Perinatal outcomes following mid trimester detection of isolated short foetal femur length

M. Smith (Lead / Corresponding author), A. Nicoll

Research output: Contribution to journalArticlepeer-review

4 Citations (Scopus)


Background: Short foetal femur length (FL) is a normal variant but may also be a marker for disorders such as skeletal dysplasia, Trisomy 21 (T21), Turners syndrome, congenital infection (TORCH) and foetal growth restriction (FGR).

Aim: Our aim was to review outcomes in our population following a diagnosis of isolated short FL (FL <5th centile) when detected at the time of mid trimester foetal anomaly scan (FAS).

Methods: All women within NHS Tayside who attended for routine mid trimester foetal anomaly scan at 18-21 weeks gestation (Range = 18+2-21+3 weeks) between November 2011 and June 2016 were included. Those who had an isolated FL <5th centile were identified using Viewpoint. Data relating to perinatal and childhood outcomes were obtained from local databases.

Results: 72 women were identified. The median maternal age was 30 years (range = 17-45 years). 39/72 (54.2%) women were primigravid. 41/72 (56.9%) women had Down's syndrome screening (DSS). 12/72 (16.7%) women were offered TORCH screens, none of which were positive for recent or current infection. Invasive testing was performed in 8/72 (11%) women; 1 had previously had first trimester chorionic villus sampling (CVS) for raised maternal age. 7 women had amniocentesis (1 prior to FAS for increased DSS risk). All those that had invasive testing had normal foetal karyotype. Median gestational age at delivery was 38 weeks (range = 26-41 weeks). 10/72 (13.9%) had genetic testing after birth, 6 were performed shortly after birth due to dysmorphic features. 4/72 (5.5%) had Trisomy 21 and 3 of these had VSD that had not been identified antenatally. For those with T21, 3 mothers had declined DSS and 1 had a low risk DSS result. Fifty out of seventy two (69.4%) babies had constitutionally short femurs. 13/72 (18%) had FGR and 3/72 (4.2%) had skeletal dysplasia. One baby had William's syndrome, one had Klinefelter syndrome and two had genetic deletions of uncertain significance.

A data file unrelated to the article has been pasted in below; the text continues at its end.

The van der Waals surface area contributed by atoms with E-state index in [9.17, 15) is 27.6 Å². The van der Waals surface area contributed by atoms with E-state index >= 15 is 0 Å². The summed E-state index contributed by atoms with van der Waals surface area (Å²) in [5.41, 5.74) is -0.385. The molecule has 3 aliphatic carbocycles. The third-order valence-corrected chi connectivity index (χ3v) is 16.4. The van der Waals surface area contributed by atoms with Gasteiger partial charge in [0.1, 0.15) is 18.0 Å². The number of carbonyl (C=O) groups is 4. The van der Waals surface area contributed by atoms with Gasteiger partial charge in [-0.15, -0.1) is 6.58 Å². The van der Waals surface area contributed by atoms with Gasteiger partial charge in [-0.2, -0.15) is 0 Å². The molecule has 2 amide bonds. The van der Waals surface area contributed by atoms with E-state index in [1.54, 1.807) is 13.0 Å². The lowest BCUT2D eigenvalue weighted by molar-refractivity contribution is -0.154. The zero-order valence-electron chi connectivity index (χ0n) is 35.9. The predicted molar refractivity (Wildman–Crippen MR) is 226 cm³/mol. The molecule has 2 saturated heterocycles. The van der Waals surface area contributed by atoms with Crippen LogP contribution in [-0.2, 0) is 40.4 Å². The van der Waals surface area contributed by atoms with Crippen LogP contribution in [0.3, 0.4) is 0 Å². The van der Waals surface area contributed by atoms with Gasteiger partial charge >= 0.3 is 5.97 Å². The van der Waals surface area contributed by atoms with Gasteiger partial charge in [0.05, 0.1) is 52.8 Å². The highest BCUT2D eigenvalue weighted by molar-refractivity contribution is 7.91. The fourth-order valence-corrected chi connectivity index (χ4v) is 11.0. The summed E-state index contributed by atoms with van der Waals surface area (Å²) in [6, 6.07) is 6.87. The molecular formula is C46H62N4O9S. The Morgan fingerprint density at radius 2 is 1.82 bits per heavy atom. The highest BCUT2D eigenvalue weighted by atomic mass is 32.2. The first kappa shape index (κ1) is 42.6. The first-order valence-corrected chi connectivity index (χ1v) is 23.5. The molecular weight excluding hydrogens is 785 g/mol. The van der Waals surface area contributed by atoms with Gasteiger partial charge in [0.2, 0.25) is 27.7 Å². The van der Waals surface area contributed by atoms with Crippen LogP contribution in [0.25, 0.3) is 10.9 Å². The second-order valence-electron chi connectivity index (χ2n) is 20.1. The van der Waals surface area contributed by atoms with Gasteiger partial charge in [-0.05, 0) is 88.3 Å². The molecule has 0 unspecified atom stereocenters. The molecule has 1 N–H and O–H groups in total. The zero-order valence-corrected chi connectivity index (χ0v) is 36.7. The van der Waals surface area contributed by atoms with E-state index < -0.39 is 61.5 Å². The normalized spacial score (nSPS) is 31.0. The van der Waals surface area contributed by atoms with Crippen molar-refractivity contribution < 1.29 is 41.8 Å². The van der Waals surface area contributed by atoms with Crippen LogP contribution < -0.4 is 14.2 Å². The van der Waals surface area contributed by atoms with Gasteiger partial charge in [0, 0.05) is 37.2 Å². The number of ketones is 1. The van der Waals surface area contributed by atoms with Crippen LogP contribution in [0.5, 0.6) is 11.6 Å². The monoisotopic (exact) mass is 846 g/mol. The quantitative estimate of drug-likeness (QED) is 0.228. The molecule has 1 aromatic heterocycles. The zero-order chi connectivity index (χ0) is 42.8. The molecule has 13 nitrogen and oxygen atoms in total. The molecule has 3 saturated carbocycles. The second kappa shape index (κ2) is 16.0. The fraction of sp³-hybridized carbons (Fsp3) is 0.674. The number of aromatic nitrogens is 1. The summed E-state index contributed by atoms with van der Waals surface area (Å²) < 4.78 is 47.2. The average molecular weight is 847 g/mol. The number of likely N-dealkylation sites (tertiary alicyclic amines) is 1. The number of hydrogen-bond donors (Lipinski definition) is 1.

Conclusions: Knowledge of outcomes will enable better counselling for women with isolated short foetal femur. In our local population, more than two-thirds of the babies with isolated short femur will be normal. Women must, however, be informed of the potential for foetal aneuploidy and foetal skeletal dysplasia. In view of this, women should be offered invasive testing and follow-up ultrasound scans to assess the foetal skeleton. Furthermore isolated short foetal femur is a marker for FGR and all women with isolated short femur should be offered serial ultrasound scans to assess foetal growth and well-being in the third trimester.

Original languageEnglish
Pages (from-to)727
Number of pages1
JournalJournal of obstetrics and gynaecology : the journal of the Institute of Obstetrics and Gynaecology
Issue number5
Early online date26 Jun 2018
Publication statusPublished - 2018

ASJC Scopus subject areas

  • Obstetrics and Gynaecology


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